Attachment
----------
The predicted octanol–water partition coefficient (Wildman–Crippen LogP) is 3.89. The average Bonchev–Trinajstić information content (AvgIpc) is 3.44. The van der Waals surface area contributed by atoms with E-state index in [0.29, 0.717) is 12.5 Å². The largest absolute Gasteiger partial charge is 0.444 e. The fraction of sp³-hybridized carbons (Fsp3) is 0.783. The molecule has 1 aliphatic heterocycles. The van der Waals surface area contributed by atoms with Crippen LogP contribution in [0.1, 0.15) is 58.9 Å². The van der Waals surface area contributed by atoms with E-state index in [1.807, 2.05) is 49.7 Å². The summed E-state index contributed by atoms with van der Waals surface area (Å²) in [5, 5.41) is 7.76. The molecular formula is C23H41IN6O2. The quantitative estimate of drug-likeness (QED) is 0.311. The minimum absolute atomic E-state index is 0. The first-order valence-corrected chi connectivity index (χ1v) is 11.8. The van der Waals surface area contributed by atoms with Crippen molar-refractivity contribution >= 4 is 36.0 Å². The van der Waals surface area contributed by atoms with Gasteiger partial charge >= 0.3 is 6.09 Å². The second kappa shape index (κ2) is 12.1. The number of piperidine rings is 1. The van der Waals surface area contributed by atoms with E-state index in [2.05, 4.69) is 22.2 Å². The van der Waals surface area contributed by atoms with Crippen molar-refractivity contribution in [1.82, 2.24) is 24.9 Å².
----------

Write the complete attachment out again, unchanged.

The predicted octanol–water partition coefficient (Wildman–Crippen LogP) is 3.89. The average Bonchev–Trinajstić information content (AvgIpc) is 3.44. The van der Waals surface area contributed by atoms with E-state index in [0.29, 0.717) is 12.5 Å². The largest absolute Gasteiger partial charge is 0.444 e. The fraction of sp³-hybridized carbons (Fsp3) is 0.783. The molecule has 1 aliphatic heterocycles. The van der Waals surface area contributed by atoms with Crippen LogP contribution in [0.1, 0.15) is 58.9 Å². The van der Waals surface area contributed by atoms with E-state index in [1.807, 2.05) is 49.7 Å². The summed E-state index contributed by atoms with van der Waals surface area (Å²) in [5, 5.41) is 7.76. The molecular formula is C23H41IN6O2. The quantitative estimate of drug-likeness (QED) is 0.311. The minimum absolute atomic E-state index is 0. The first-order valence-corrected chi connectivity index (χ1v) is 11.8. The van der Waals surface area contributed by atoms with Crippen molar-refractivity contribution >= 4 is 36.0 Å². The van der Waals surface area contributed by atoms with Gasteiger partial charge >= 0.3 is 6.09 Å². The second kappa shape index (κ2) is 12.1. The number of piperidine rings is 1. The van der Waals surface area contributed by atoms with E-state index in [2.05, 4.69) is 22.2 Å². The van der Waals surface area contributed by atoms with Crippen molar-refractivity contribution in [1.82, 2.24) is 24.9 Å².